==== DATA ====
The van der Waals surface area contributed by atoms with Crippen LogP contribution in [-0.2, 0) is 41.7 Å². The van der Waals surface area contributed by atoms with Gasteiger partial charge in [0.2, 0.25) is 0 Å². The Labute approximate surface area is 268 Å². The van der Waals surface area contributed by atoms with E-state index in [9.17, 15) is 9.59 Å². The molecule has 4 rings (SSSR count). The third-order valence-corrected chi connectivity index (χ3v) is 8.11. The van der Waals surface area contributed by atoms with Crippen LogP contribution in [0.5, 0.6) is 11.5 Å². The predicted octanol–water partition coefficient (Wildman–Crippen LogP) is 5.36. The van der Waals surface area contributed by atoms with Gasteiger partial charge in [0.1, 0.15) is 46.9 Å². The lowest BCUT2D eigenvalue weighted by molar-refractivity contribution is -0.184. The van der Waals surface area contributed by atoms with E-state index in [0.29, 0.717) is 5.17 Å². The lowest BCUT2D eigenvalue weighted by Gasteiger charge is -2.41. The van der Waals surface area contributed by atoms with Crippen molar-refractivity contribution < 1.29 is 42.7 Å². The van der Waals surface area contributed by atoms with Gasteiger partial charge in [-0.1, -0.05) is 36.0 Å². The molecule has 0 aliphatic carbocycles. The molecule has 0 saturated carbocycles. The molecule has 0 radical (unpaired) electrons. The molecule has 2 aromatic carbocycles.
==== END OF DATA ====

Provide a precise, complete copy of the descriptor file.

The van der Waals surface area contributed by atoms with Crippen LogP contribution in [-0.2, 0) is 41.7 Å². The van der Waals surface area contributed by atoms with Gasteiger partial charge in [0.2, 0.25) is 0 Å². The Labute approximate surface area is 268 Å². The van der Waals surface area contributed by atoms with E-state index in [9.17, 15) is 9.59 Å². The molecule has 4 rings (SSSR count). The third-order valence-corrected chi connectivity index (χ3v) is 8.11. The van der Waals surface area contributed by atoms with Crippen LogP contribution in [0.5, 0.6) is 11.5 Å². The predicted octanol–water partition coefficient (Wildman–Crippen LogP) is 5.36. The van der Waals surface area contributed by atoms with Gasteiger partial charge in [0.1, 0.15) is 46.9 Å². The lowest BCUT2D eigenvalue weighted by molar-refractivity contribution is -0.184. The van der Waals surface area contributed by atoms with E-state index in [0.29, 0.717) is 5.17 Å². The lowest BCUT2D eigenvalue weighted by Gasteiger charge is -2.41. The van der Waals surface area contributed by atoms with Crippen molar-refractivity contribution < 1.29 is 42.7 Å². The van der Waals surface area contributed by atoms with Gasteiger partial charge in [-0.1, -0.05) is 36.0 Å². The molecule has 0 aliphatic carbocycles. The molecule has 0 saturated carbocycles. The molecule has 0 radical (unpaired) electrons. The molecule has 2 aromatic carbocycles.